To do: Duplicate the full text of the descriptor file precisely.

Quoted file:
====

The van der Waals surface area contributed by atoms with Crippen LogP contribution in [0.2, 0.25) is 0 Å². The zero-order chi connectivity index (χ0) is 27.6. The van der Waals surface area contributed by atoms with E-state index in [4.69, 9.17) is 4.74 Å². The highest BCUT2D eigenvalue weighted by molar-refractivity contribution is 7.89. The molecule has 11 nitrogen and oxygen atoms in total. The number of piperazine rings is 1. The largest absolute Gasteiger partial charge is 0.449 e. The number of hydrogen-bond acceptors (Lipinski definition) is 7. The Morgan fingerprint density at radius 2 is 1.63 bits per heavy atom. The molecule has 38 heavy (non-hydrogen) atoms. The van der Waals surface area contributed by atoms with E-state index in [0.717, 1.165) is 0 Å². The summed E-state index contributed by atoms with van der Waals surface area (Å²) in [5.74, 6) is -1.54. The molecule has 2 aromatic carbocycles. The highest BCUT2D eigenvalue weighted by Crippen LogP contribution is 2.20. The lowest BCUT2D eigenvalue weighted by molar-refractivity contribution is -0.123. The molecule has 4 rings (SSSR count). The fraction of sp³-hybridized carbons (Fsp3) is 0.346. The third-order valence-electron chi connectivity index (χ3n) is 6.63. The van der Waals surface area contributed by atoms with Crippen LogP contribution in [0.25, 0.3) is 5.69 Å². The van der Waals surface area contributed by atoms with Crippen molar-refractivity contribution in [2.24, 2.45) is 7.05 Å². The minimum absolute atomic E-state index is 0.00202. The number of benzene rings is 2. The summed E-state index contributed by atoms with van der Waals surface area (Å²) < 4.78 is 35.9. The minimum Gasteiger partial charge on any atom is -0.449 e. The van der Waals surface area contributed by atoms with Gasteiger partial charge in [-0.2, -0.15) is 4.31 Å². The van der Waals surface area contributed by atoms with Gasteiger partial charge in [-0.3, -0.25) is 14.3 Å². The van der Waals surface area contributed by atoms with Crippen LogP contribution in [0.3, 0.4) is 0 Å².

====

The van der Waals surface area contributed by atoms with Crippen LogP contribution in [0.2, 0.25) is 0 Å². The zero-order chi connectivity index (χ0) is 27.6. The van der Waals surface area contributed by atoms with E-state index in [4.69, 9.17) is 4.74 Å². The highest BCUT2D eigenvalue weighted by molar-refractivity contribution is 7.89. The molecule has 11 nitrogen and oxygen atoms in total. The number of piperazine rings is 1. The largest absolute Gasteiger partial charge is 0.449 e. The number of hydrogen-bond acceptors (Lipinski definition) is 7. The Morgan fingerprint density at radius 2 is 1.63 bits per heavy atom. The molecule has 38 heavy (non-hydrogen) atoms. The van der Waals surface area contributed by atoms with E-state index in [0.717, 1.165) is 0 Å². The summed E-state index contributed by atoms with van der Waals surface area (Å²) in [5.74, 6) is -1.54. The molecule has 2 aromatic carbocycles. The highest BCUT2D eigenvalue weighted by Crippen LogP contribution is 2.20. The lowest BCUT2D eigenvalue weighted by molar-refractivity contribution is -0.123. The molecule has 4 rings (SSSR count). The fraction of sp³-hybridized carbons (Fsp3) is 0.346. The third-order valence-electron chi connectivity index (χ3n) is 6.63. The van der Waals surface area contributed by atoms with Crippen LogP contribution in [0.25, 0.3) is 5.69 Å². The van der Waals surface area contributed by atoms with Crippen molar-refractivity contribution in [2.24, 2.45) is 7.05 Å². The minimum absolute atomic E-state index is 0.00202. The number of benzene rings is 2. The summed E-state index contributed by atoms with van der Waals surface area (Å²) < 4.78 is 35.9. The minimum Gasteiger partial charge on any atom is -0.449 e. The van der Waals surface area contributed by atoms with Gasteiger partial charge in [-0.2, -0.15) is 4.31 Å². The van der Waals surface area contributed by atoms with Gasteiger partial charge in [-0.3, -0.25) is 14.3 Å². The van der Waals surface area contributed by atoms with Crippen LogP contribution in [0.3, 0.4) is 0 Å².